Why I Appointed Yonebayashi as Director
There was no one else available. Another reason was intuition. We expected ambitious individuals, eager to create new things, to emerge from our studio, but none did. And when looking in other places, not many seemed to rise up. So, faced with the possibility of having to shut shop, someone had to be found. That’s when I noticed Yonebayashi and decided, “You do it” (laughs). Without that situation, I don’t think Yonebayashi would have ever thought of becoming a director. That’s the real story. We can glorify it by calling it a major challenge, but in truth, it was like a dice game, a 50-50 chance. Speaking candidly, maybe it wasn’t the best choice (laughs). But that’s the honest truth.
He truly showcased his talent in interpreting and adapting scenes given to him. However, when you give a scene to someone and don’t correct the drawings yourself, there’s a risk they might take away everything from you. That risk still clearly exists today. And if you ask if one can fix every drawing by themselves, it’s not possible because one isn’t that fast. Both he and this studio face this challenge.
If you think you’ve grasped the core of the artwork with just a clothespin (metaphorically speaking), that’s naive. You never know where it’s coming from, and the film might never be released. So, making final judgments now is premature. Just because you attached a clothespin doesn’t mean the film will succeed (laughs). Nothing is decided yet. Once the film is made, things change based on its outcome. Once someone has taken the role of a director, they can’t easily go back to the laid-back role of an animator. While I support them, constantly giving minute directions is like trying to kill a bull by grinding away at its horns. So, interfering is something one must refrain from. Although it might seem easy to intervene, it never results in anything good. I’m eagerly and anxiously waiting to see where it will end up, trying as much as possible not to interfere.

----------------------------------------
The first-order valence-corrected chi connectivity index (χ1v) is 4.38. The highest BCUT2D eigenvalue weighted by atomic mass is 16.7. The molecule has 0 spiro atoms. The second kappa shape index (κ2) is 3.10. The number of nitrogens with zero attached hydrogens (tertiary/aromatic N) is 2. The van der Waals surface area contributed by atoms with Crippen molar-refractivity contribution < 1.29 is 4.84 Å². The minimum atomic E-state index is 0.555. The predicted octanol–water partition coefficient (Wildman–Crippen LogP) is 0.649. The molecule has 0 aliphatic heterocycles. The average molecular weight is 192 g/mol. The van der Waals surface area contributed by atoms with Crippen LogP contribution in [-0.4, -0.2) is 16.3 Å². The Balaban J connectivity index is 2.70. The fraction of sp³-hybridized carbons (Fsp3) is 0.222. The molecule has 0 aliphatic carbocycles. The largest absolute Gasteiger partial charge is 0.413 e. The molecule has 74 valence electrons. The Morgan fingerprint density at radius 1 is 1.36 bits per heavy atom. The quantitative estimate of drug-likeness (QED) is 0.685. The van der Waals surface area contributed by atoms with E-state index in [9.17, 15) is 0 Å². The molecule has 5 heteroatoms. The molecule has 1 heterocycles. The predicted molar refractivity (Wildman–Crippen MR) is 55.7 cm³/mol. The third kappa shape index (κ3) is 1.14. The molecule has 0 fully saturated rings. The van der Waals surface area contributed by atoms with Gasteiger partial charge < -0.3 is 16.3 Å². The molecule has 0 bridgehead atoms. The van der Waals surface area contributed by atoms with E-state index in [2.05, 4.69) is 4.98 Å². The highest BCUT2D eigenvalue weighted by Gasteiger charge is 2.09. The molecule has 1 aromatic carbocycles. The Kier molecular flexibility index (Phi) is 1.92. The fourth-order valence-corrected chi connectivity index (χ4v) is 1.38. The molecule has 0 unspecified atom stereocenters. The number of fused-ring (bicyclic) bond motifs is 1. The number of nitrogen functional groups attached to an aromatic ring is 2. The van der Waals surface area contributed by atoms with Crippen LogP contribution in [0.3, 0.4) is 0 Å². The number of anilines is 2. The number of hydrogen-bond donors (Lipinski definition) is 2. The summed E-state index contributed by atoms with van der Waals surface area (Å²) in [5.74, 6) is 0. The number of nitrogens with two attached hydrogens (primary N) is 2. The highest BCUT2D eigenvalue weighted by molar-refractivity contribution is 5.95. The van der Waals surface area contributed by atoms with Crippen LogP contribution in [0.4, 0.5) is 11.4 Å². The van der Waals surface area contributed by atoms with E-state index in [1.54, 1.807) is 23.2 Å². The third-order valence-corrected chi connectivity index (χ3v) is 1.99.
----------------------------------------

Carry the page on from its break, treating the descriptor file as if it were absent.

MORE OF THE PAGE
There’s no such thing as a gentle mentor-disciple relationship here. I don’t recall ever taking such a person as my disciple. I’ve shouted, “Go back to your hometown!” but he stayed anyway. He’s not the kind of person you want to showcase. You’d want to keep him hidden. But I wouldn’t let someone I disliked take the helm. Indeed, he’s a good guy. But being nice doesn’t make good films, which is problematic. He lives without pretense, which is why everyone likes Yonebayashi. This kind of personal charm plays a role too. There’s a sentiment of “If Yonebayashi is doing it, we can’t help but support and assist,” which is crucial.
About “The Little People Under the Floor”
I had conversations with Director Takahata in our twenties. Back then, the animation industry we were part of was largely focused on well-known masterpieces, and essentially rejected anything original. It was common sense in the industry that any project should be familiar to parents and approved for their children to watch. When thinking about breaking this norm, we wondered if we couldn’t make animations from children’s literature or anything else. That’s when I felt the freshness of Norton’s “The Borrowers” and wondered if such content could become a film. But I believed such a proposal would never get accepted. That time was the catalyst.
The Reason for Setting it in Modern Japan
If we don’t set the stage in current-day Japan, the audience won’t come. While the original work is from the UK, today’s audience, including Maro, has far less fascination and curiosity towards foreign cultures than we did in our younger days. What they know is limited to their own living environment, what appears on the screen, and what comes in mail-order catalogs. The world has become that narrow. So once again, we should look with curiosity at the various old houses in this country we live in, their interiors, under the floorboards, inside the walls.
However, I think there’s something fundamentally lacking in the curiosity of today’s Japan. Not just gossip about celebrities’ private lives, but about the history of how people lived, making things, using them, eating. About a lot of things, including the lives of our ancestors or the kind of life that’s still being led in remote parts of Japan today, I believe we’ve truly lost our curiosity. It’s like we’re narrowing the ring in which we make movies.
The reason I brought “The Borrowers” to Japan is because it might be easier to make it here. No one knows the work, so suddenly going to the UK for a month-long location scout without understanding anything wouldn’t make sense. Instead, think about the life you’ve lived. People aren’t seeing it, which frustrates me. But the opportunity to see is there. So discover it yourselves. The little people under the floor, living off of humans like they’re burdened by loans. They are people who, rather than producing, choose a life of consumption. Look at these little people, who live their lives more by using than producing, and relate it to your own feelings. Living as if they’re on the verge of extinction is exactly like us. They’re just like us. That’s the mindset I had when I thought about making this film. When you look at it this way, even though “The Borrowers” is an old work, I felt it could be a hint for today’s times.